This cynicism extends into each of the show’s relationships, which seem divined only for immoral intent. As the brothers obey their father’s charge to “find their road,” they leave strewn behind them the hearts of those they used and abused to make their way. There’s no such thing as love in this world, except for the brothers’ incestuous narcissism. Fuelled by cocaine and alcohol, this Cain and Abel sell themselves for cash and wind up alone together, tucked beside one another in the bed of their birth and their mutual demise.
Doyle directs with imaginative high theatricality. When the brothers first travel to Alaska, Willy overturns a bucket of white paper flakes on Addy’s head to represent the region’s frigid snow. The set’s boxes and cabinets house props that lie in wait for the characters to find as the story progresses. A liquor set-up suddenly sits on an architect’s flat drawer; a bowler hat conveniently appears from a file cabinet. Nothing comes from offstage in this production—it’s all there.
With the props ready and waiting to be disclosed and used, Doyle and Sondheim imply that the instruments of our success and our failure are always close at hand. In what appears to be a character’s sleight-of-hand, glasses, architectural elevations, liquor bottles, and hats are brought from their hiding places not unlike the gold for which the brothers first search. When the vein of metal or the props finally appear, however, Doyle and Sondheim remind us that how we use them depends on adherence to our own moral code. Willy’s and Addy’s are increasingly bent and broken, as the brothers progress through their own history and remind us of ours.
Following from Doyle’s impeccably Brechtian vision, the objects that quickly appear and disappear haunt the mise-en-scene, just as each actor’s choice—of gesture, of character, of movement—is haunted by those she didn’t select. History, too, in Road Show, is a Brechtian “not-but,” reminding spectators that as actors in time, our lives, too, are haunted by choices made and not. The metaphor works gracefully in the realization of Road Show’s fable.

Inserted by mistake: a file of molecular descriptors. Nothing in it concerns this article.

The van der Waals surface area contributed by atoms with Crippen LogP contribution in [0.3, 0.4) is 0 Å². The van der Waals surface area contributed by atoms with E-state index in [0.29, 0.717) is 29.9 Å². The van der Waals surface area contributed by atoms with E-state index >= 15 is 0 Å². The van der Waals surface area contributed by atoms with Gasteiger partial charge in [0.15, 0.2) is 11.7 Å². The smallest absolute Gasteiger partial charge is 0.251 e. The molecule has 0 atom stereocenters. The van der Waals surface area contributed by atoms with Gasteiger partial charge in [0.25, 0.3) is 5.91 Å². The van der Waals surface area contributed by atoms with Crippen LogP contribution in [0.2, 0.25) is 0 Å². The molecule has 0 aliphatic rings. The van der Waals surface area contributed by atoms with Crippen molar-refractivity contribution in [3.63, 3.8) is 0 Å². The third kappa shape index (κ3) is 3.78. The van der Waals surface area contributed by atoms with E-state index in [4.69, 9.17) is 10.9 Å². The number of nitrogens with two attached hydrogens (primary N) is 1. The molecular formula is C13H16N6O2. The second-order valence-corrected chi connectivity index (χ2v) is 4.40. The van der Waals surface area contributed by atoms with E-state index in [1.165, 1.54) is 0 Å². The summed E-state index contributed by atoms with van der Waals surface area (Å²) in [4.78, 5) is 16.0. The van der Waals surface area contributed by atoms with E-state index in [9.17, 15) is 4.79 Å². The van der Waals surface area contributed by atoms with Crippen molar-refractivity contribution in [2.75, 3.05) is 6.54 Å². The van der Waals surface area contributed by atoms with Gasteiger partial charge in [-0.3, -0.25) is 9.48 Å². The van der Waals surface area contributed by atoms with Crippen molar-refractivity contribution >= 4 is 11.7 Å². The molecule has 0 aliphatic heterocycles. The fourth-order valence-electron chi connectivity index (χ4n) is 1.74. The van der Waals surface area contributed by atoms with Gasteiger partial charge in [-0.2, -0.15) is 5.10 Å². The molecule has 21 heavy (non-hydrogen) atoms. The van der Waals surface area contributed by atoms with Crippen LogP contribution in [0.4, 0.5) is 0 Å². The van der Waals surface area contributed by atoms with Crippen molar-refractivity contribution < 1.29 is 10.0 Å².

The set’s only moving unit is a bed on wheels, stored under the collection of boxes stage right. It rolls out to provide the platform on which the characters travel their lives’ road and to represent the bed on which all the principals finally die. The platform bed, moved by the chorus at a frenzied pace, underlines that the road that moves us through life is the same one that delivers us at death.
Doyle keeps the whole cast and chorus always present on the wide stage, sitting or standing to watch the action. Papa and Mama Mizner look on with openly emotional concern, the mother earnest, sincere, and frequently disappointed in her boys’ progress. Papa, who’s responsible for setting them on the road toward the proverbial American Dream, becomes increasingly disgusted by their willingness to compromise his ideals for the money they almost seem to manufacture, despite the success or failure of their schemes. The chorus, with its active listening and intense, impassive watching, mirrors for spectators our own intent presence and our various investments in the meanings we cull from Road Show’s rich, dense cartography.
While Sondheim’s music isn’t catchy, it’s true to the story the production tells. I find myself still thinking back to the sounds, images, and moments Sondheim, Doyle, John Weidman—who wrote the book—and the show’s wonderful designers wrought through emotion, time, and space. The memory of that money tossed high into the air like so many snowflakes, wafting down to be trampled by characters who care only for what it can buy them, remains vivid and full of import. Each time I watch a news commentator discussing the pros and cons of bailing out the US auto industry, after we’ve already saved the big banks to the tune of $2,000 per citizen in taxes, I’m reminded of Road Show’s stacks of cash, floating to the floor like so much trashy confetti.
The American Dream indeed.
The Feminist Spectator